Refiling a TPS Registration Application After Receiving a Denial of a Fee Waiver Request

You should file as soon as possible within the 180-day registration period so USCIS can process your application and issue any EAD promptly, if you requested one. Properly filing early will also allow you time to refile your application before the deadline, should USCIS deny your fee waiver request. If, however, you receive a denial of your fee waiver request and are unable to refile by the registration deadline, you may still refile your Form I-821 with the biometric services fee. However, you are urged to refile within 45 days of the date on any USCIS fee waiver denial notice. See INA section 244(c)(1)(A)(iv); 8 U.S.C. 1254a(c)(1)(A)(iv); 8 CFR 244.6(a). Following denial of your fee waiver request, you may also refile your Form I-765, with fee, either with your Form I-821 or at a later time, if you choose.

Note: Although an initial applicant for TPS must pay the Form I-821 filing fee and those applicants age 14 or older must also pay the biometric services fee, unless granted a fee waiver, you may decide to wait to request an EAD. Therefore, you do not have to file the Form I-765 or pay the associated Form I-765 fee (or request a fee waiver) at the time of registration, and could wait to seek an EAD until after USCIS has approved your TPS registration application. If you choose to do this, to register for TPS you would only need to file the Form I-821 with the $50 filing fee and with the biometric services fee, if applicable (or request a fee waiver).

Mailing Information

Mail your application for TPS to the proper address in Table 1.

Table 1—Mailing Addresses

Mail your completed Application for Temporary Protected Status (Form I-821) and Application for Employment Authorization (Form I-765) and supporting documentation to the proper address in Table 1.

Table 1—Mailing Addresses

If . . .Mail to . . .
You are applying through the U.S. Postal ServiceU.S. Citizenship and Immigration Services, Attn: TPS Burma, P.O. Box 6943, Chicago, IL 60680-6943.
You are using FedEx, UPS, or DHLU.S. Citizenship and Immigration Services, Attn: TPS Burma (Box 6943), 131 S Dearborn St. 3rd Floor, Chicago, IL 60603-5517.

While Burma is designated for TPS, if you are granted TPS by an immigration judge (IJ) or the Board of Immigration Appeals (BIA) and you wish to request an EAD or are registering for the first time following a grant of TPS by an IJ or the BIA, please mail your application to the appropriate mailing address in Table 1. When registering and requesting an EAD based on an IJ/BIA grant of TPS, please include a copy of the IJ or BIA order granting you TPS with your application. This will help USCIS to verify your grant of TPS and process your application.

Supporting Documents

The filing instructions on Form I-821 list all the documents needed to establish eligibility for TPS. You may also find information on the acceptable documentation and other requirements for applying or registering for TPS on the USCIS website at uscis.gov/tps under “Burma.”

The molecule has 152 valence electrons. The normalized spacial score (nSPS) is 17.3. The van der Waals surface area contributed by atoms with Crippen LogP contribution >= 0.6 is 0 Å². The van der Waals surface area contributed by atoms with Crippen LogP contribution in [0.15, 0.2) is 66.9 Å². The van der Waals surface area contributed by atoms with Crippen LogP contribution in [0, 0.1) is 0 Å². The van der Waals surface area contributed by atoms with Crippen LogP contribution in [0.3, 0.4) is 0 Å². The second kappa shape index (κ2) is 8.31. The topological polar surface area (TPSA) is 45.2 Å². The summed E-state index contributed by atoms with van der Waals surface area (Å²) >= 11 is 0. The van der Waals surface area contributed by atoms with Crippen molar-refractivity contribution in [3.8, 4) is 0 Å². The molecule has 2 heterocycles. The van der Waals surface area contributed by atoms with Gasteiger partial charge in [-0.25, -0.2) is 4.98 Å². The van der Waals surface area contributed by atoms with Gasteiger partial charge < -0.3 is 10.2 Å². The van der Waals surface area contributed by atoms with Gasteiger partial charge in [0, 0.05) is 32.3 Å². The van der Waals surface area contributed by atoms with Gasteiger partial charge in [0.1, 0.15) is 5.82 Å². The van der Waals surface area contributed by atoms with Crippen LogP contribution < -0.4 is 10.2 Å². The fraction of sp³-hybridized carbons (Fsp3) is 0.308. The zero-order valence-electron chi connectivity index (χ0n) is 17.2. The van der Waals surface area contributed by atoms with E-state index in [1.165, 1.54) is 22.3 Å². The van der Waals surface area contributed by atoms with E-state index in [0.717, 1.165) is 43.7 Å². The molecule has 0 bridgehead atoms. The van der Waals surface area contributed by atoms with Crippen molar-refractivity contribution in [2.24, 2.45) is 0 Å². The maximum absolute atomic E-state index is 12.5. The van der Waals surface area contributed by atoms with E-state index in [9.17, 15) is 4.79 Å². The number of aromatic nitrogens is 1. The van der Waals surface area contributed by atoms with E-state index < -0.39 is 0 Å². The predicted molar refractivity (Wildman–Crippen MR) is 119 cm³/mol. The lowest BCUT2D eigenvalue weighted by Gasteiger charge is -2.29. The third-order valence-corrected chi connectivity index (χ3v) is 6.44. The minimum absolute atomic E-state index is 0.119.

General Employment-Related Information for TPS Applicants and Their Employers

How can I obtain information on the status of my TPS and EAD request?

To get case status information about your TPS application, as well as the status of your TPS-based EAD request, you can check Case Status Online at uscis.gov, or visit the USCIS Contact Center at uscis.gov/contactcenter. If your Form I-821 or Form I-765 has been pending for more than 90 days, and you still need assistance, you may ask a question about your case online at egov.uscis.gov/e-request/Intro.do or call the USCIS Contact Center at 800-375-5283 (TTY 800-767-1833).

When hired, what documentation may I show to my employer as evidence of identity and employment authorization when completing Form I-9?

You can find the Lists of Acceptable Documents on the third page of Form I-9, Employment Eligibility Verification, as well as the Acceptable Documents web page at uscis.gov/i-9-central/acceptable-documents. Employers must complete Form I-9 to verify the identity and employment authorization of all new employees. Within three days of hire, employees must present acceptable documents to their employers as evidence of identity and employment authorization to satisfy Form I-9 requirements.

You may present any document from List A (which provides evidence of both identity and employment authorization) or one document from List B (which provides evidence of your identity) together with one document from List C (which provides evidence of employment authorization), or you may present an acceptable receipt as described in the Form I-9 Instructions. Employers may not reject a document based on a future expiration date. You can find additional information about Form I-9 on the I-9 Central web page at uscis.gov/I-9Central. An EAD is an acceptable document under List A.

If I have an EAD based on another immigration status, can I obtain a new TPS-based EAD?

Yes, if you are eligible for TPS, you can obtain a new EAD, regardless of whether you already have an EAD or work authorization based on another immigration status. If you want to obtain a TPS-based EAD valid through November 25, 2022, then you must file Form I-765, Application for Employment Authorization, and pay the associated fee (unless USCIS grants your fee waiver request).

Can my employer require that I provide any other documentation, such as evidence of my status or proof of my Burmese citizenship, for Form I-9 completion?

No. When completing Form I-9, employers must accept any documentation you choose to present from the Form I-9 Lists of Acceptable Documents that reasonably appears to be genuine and that relates to you, or an acceptable List A, List B, or List C receipt. Employers need not reverify List B identity documents. Employers may not request proof of Burmese citizenship when completing Form I-9 for new hires or reverifying the employment authorization of current employees. Refer to the “Note to Start Printed Page 28137Employees” section of this Federal Register notice for important information about your rights if your employer rejects lawful documentation, requires additional documentation, or otherwise discriminates against you based on your citizenship or immigration status, or your national origin.